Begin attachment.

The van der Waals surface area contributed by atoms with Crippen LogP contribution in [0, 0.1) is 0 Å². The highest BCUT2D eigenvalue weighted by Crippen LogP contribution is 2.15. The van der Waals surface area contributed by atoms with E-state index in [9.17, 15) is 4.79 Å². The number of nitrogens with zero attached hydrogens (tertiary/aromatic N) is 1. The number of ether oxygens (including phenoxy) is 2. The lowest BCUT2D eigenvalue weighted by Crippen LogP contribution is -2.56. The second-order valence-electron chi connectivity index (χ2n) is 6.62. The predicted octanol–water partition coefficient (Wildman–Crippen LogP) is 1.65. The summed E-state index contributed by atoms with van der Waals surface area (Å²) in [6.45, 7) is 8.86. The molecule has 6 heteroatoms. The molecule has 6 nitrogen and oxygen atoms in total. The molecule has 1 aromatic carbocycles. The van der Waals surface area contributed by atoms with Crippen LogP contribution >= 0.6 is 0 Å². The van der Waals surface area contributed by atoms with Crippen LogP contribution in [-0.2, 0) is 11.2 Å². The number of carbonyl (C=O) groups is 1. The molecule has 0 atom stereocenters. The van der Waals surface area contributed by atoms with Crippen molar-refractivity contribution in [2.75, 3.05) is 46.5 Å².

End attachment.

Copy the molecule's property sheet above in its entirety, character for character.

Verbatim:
The van der Waals surface area contributed by atoms with Crippen LogP contribution in [0, 0.1) is 0 Å². The highest BCUT2D eigenvalue weighted by Crippen LogP contribution is 2.15. The van der Waals surface area contributed by atoms with E-state index in [9.17, 15) is 4.79 Å². The number of nitrogens with zero attached hydrogens (tertiary/aromatic N) is 1. The number of ether oxygens (including phenoxy) is 2. The lowest BCUT2D eigenvalue weighted by Crippen LogP contribution is -2.56. The second-order valence-electron chi connectivity index (χ2n) is 6.62. The predicted octanol–water partition coefficient (Wildman–Crippen LogP) is 1.65. The summed E-state index contributed by atoms with van der Waals surface area (Å²) in [6.45, 7) is 8.86. The molecule has 6 heteroatoms. The molecule has 6 nitrogen and oxygen atoms in total. The molecule has 1 aromatic carbocycles. The van der Waals surface area contributed by atoms with Crippen LogP contribution >= 0.6 is 0 Å². The van der Waals surface area contributed by atoms with Crippen LogP contribution in [-0.2, 0) is 11.2 Å². The number of carbonyl (C=O) groups is 1. The molecule has 0 atom stereocenters. The van der Waals surface area contributed by atoms with Crippen molar-refractivity contribution in [2.75, 3.05) is 46.5 Å².